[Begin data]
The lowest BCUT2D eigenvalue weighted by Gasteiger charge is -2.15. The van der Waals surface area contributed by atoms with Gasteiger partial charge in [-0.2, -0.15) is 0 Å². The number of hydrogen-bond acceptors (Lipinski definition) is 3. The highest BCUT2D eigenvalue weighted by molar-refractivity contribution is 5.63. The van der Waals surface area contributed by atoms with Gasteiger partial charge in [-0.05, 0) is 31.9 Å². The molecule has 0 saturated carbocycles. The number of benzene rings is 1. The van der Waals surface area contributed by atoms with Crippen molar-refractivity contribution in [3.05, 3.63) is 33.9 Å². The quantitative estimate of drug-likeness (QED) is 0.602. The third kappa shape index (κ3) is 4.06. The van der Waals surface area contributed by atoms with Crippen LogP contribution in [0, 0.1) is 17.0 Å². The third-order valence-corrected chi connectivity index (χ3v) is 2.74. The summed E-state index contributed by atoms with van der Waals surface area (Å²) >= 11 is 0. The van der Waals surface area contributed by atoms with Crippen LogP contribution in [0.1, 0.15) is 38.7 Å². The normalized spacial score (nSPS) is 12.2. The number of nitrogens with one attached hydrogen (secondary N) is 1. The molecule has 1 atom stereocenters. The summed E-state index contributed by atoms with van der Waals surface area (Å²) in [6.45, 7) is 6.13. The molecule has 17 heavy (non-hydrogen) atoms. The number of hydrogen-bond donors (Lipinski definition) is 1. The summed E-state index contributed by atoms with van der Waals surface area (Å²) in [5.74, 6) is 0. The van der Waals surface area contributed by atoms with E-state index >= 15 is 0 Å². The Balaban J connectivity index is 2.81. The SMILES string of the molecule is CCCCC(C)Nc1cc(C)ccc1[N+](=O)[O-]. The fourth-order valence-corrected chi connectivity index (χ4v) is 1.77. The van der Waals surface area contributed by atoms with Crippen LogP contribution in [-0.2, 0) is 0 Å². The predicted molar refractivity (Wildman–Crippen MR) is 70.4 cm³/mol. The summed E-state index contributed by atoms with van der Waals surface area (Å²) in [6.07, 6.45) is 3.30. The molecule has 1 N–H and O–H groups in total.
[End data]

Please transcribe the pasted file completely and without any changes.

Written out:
The lowest BCUT2D eigenvalue weighted by Gasteiger charge is -2.15. The van der Waals surface area contributed by atoms with Gasteiger partial charge in [-0.2, -0.15) is 0 Å². The number of hydrogen-bond acceptors (Lipinski definition) is 3. The highest BCUT2D eigenvalue weighted by molar-refractivity contribution is 5.63. The van der Waals surface area contributed by atoms with Gasteiger partial charge in [-0.05, 0) is 31.9 Å². The molecule has 0 saturated carbocycles. The number of benzene rings is 1. The van der Waals surface area contributed by atoms with Crippen molar-refractivity contribution in [3.05, 3.63) is 33.9 Å². The quantitative estimate of drug-likeness (QED) is 0.602. The third kappa shape index (κ3) is 4.06. The van der Waals surface area contributed by atoms with Crippen LogP contribution in [0, 0.1) is 17.0 Å². The third-order valence-corrected chi connectivity index (χ3v) is 2.74. The summed E-state index contributed by atoms with van der Waals surface area (Å²) >= 11 is 0. The van der Waals surface area contributed by atoms with Crippen LogP contribution in [0.1, 0.15) is 38.7 Å². The normalized spacial score (nSPS) is 12.2. The number of nitrogens with one attached hydrogen (secondary N) is 1. The molecule has 1 atom stereocenters. The summed E-state index contributed by atoms with van der Waals surface area (Å²) in [6.45, 7) is 6.13. The molecule has 17 heavy (non-hydrogen) atoms. The number of hydrogen-bond donors (Lipinski definition) is 1. The summed E-state index contributed by atoms with van der Waals surface area (Å²) in [5.74, 6) is 0. The van der Waals surface area contributed by atoms with E-state index >= 15 is 0 Å². The Balaban J connectivity index is 2.81. The SMILES string of the molecule is CCCCC(C)Nc1cc(C)ccc1[N+](=O)[O-]. The fourth-order valence-corrected chi connectivity index (χ4v) is 1.77. The van der Waals surface area contributed by atoms with Crippen LogP contribution in [-0.2, 0) is 0 Å². The predicted molar refractivity (Wildman–Crippen MR) is 70.4 cm³/mol. The summed E-state index contributed by atoms with van der Waals surface area (Å²) in [6.07, 6.45) is 3.30. The molecule has 1 N–H and O–H groups in total.